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On Island Profile: Brother Howard Fishbein

Oct. 26, 2008 — Howard Fishbein says he was known as a high roller in Las Vegas casinos. Nowadays he is known as the "sandwich man" by the homeless on St. Croix.
He is also known as Brother Howard.
Fishbein loves cars and owned some pricey ones, he says, such as an Aston Martin, a Rolls Royce and a Ferrari. Now he drives around St. Croix delivering anything from meals to hospital beds for the needy in a big old dusty maroon 1993 Buick Roadmaster station wagon.
"This is a wonderful old car, but she wants to stop at every gas station," Fishbein says.
A New England accent is still evident when 67-year-old Fishbein talks. He is originally from Springfield, Mass., growing up in a close-knit upper middle class Jewish family. His father was a retail merchant. The yearly summer vacation at the beach in Connecticut was always special, Fishbein says.
In school he harassed teachers and got suspended a number of times, but did well academically. He was "a nasty, rude stinker," and close to being a delinquent, Fishbein says. He got drafted into the U.S. Army in 1963 and opted to take advanced training to become a psychiatric nurse and stay stateside.
"I was really blessed to be stateside during the Vietnam War," Fishbein says.
After discharge, he started a salvage business of commodities in Springfield, making a small fortune at 26. That's when Fishbein started taking monthly junkets to Las Vegas.
"I started living high off the hog, got a little crazy and wasted money," he says. "Then I got into real estate, made another fortune and wasted it away."
Fishbein started a condo development in Florida and made another small fortune, he says. He learned about and fell in love with the islands of the Caribbean on the numerous junkets he took. In 1978 he sold the condo development, retired and decided to move to St. Croix, since it is a U.S. territory. He bought property on the east end and has worked on building a house there for more than 20 years.
In 1982 Fisbhein was "born again," he says, and became a Christian by profession of faith at the Peter's Rest Seventh Day Adventist Church. He got baptized in 1989 at Mahanaim Church in Naples, Fla.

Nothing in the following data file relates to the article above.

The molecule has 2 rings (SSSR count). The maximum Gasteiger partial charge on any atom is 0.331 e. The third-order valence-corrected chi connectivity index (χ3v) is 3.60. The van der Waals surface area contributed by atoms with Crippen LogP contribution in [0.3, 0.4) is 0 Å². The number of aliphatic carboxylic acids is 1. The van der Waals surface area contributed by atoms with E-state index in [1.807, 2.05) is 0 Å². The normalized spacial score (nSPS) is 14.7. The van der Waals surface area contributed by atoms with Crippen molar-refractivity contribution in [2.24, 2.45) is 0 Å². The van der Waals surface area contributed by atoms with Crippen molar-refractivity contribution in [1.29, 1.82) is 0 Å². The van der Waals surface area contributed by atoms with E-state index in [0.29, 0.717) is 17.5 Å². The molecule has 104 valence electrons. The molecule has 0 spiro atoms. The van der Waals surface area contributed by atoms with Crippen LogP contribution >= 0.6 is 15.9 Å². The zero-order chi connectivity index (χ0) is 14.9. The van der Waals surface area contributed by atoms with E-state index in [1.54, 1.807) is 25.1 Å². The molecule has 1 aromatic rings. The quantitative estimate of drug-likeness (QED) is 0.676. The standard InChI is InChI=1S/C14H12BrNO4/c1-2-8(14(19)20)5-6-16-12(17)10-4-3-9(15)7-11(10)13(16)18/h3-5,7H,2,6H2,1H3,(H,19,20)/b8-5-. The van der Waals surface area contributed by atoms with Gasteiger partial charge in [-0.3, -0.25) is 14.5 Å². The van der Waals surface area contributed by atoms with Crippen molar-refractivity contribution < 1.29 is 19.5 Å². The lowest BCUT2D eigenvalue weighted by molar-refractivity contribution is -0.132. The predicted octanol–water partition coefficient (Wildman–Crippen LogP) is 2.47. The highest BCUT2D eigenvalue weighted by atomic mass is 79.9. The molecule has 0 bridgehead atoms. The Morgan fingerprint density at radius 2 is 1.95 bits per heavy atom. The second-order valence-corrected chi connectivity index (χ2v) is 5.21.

"Nothing was wrong in my life — I was literally on top of the world," Fishbein says. "My first Sabbath at church I read the Bible, and the Holy Spirit moved me."
With his embrace of Christianity came a change in lifestyle.
"I realized God wanted me in his service helping people," Fishbein says. "I don't worship money anymore. In my life I enjoy doing what I want — when I want. I get up in the morning and do anything the Lord wants me to do. Freedom and health are the biggest blessings I have to be able to help people."
Because there aren't any soup kitchens open weekends in Christiansted, Fishbein says, on his way to church he was led to take sandwiches to homeless people. Four homeless people walked by during the Source interview at Fort Christiansvaern in Christiansted, and he asked each one if they ate today.
His efforts to make sure the homeless got fed led to the beginning of the nonprofit Project Help in 1991.
"It's pretty much a one-man operation," Fishbein says.
In a lot of cases he picks up where agencies leave off. Numerous agencies such as Human Services, the Women's Coalition and St. Croix Mission Outreach refer clients to him for assistance. He has enabled children to go to the States for needed surgeries at Shriners' or St. Judes hospitals that couldn't be done in the Virgin Islands. Project Help is a support program for food, shelter and social rehabilitation for poor and homeless people, Fishbein says.
For more information, call Fishbein at 773-8190. Tax-deductible donations can be mailed to Project Help, P.O. Box 4202, Christiansted, V.I. 00822, or contact Project Help by email. His faith-based project always welcomes prayers, he added.
"This is so much more rewarding than when I had hundreds of thousands of dollars, homes and expensive furniture," Fishbein says.
He lives with his Crucian dog Keturah, the latest of 11 he has had. He loves dogs and even spends time volunteering at the St. Croix Animal Welfare Center.
He says his favorite hymn is "It is Well With My Soul." His fondest wish would be for his epitaph to read "Church builder and helper for the poor."
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